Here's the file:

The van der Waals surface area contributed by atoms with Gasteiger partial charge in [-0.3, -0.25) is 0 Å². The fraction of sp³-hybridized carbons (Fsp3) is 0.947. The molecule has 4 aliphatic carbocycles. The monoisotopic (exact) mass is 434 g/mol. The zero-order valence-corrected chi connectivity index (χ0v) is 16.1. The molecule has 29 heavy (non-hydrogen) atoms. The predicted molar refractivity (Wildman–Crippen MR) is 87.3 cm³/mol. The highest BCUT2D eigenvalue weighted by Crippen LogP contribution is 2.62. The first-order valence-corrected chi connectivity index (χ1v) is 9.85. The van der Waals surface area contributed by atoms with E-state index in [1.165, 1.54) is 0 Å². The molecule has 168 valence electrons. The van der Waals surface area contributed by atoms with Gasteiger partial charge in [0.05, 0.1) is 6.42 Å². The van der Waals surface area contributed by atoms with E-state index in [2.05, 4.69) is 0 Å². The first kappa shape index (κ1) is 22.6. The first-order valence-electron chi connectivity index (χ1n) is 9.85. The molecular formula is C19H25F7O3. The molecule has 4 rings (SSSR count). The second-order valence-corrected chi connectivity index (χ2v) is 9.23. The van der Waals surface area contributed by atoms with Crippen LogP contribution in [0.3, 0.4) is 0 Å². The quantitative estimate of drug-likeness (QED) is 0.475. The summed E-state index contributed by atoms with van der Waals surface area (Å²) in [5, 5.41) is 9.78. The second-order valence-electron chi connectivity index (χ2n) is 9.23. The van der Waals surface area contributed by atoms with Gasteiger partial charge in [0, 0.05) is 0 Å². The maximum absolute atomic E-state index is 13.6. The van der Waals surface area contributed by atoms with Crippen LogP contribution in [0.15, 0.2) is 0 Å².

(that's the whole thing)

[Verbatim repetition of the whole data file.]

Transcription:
The van der Waals surface area contributed by atoms with Gasteiger partial charge in [-0.3, -0.25) is 0 Å². The fraction of sp³-hybridized carbons (Fsp3) is 0.947. The molecule has 4 aliphatic carbocycles. The monoisotopic (exact) mass is 434 g/mol. The zero-order valence-corrected chi connectivity index (χ0v) is 16.1. The molecule has 29 heavy (non-hydrogen) atoms. The predicted molar refractivity (Wildman–Crippen MR) is 87.3 cm³/mol. The highest BCUT2D eigenvalue weighted by Crippen LogP contribution is 2.62. The first-order valence-corrected chi connectivity index (χ1v) is 9.85. The van der Waals surface area contributed by atoms with E-state index in [1.165, 1.54) is 0 Å². The molecule has 168 valence electrons. The van der Waals surface area contributed by atoms with Gasteiger partial charge in [0.05, 0.1) is 6.42 Å². The van der Waals surface area contributed by atoms with E-state index in [2.05, 4.69) is 0 Å². The first kappa shape index (κ1) is 22.6. The first-order valence-electron chi connectivity index (χ1n) is 9.85. The molecular formula is C19H25F7O3. The molecule has 4 rings (SSSR count). The second-order valence-corrected chi connectivity index (χ2v) is 9.23. The van der Waals surface area contributed by atoms with Crippen LogP contribution in [0.3, 0.4) is 0 Å². The quantitative estimate of drug-likeness (QED) is 0.475. The summed E-state index contributed by atoms with van der Waals surface area (Å²) in [5, 5.41) is 9.78. The second-order valence-electron chi connectivity index (χ2n) is 9.23. The van der Waals surface area contributed by atoms with Gasteiger partial charge in [0, 0.05) is 0 Å². The maximum absolute atomic E-state index is 13.6. The van der Waals surface area contributed by atoms with Crippen LogP contribution in [0.15, 0.2) is 0 Å².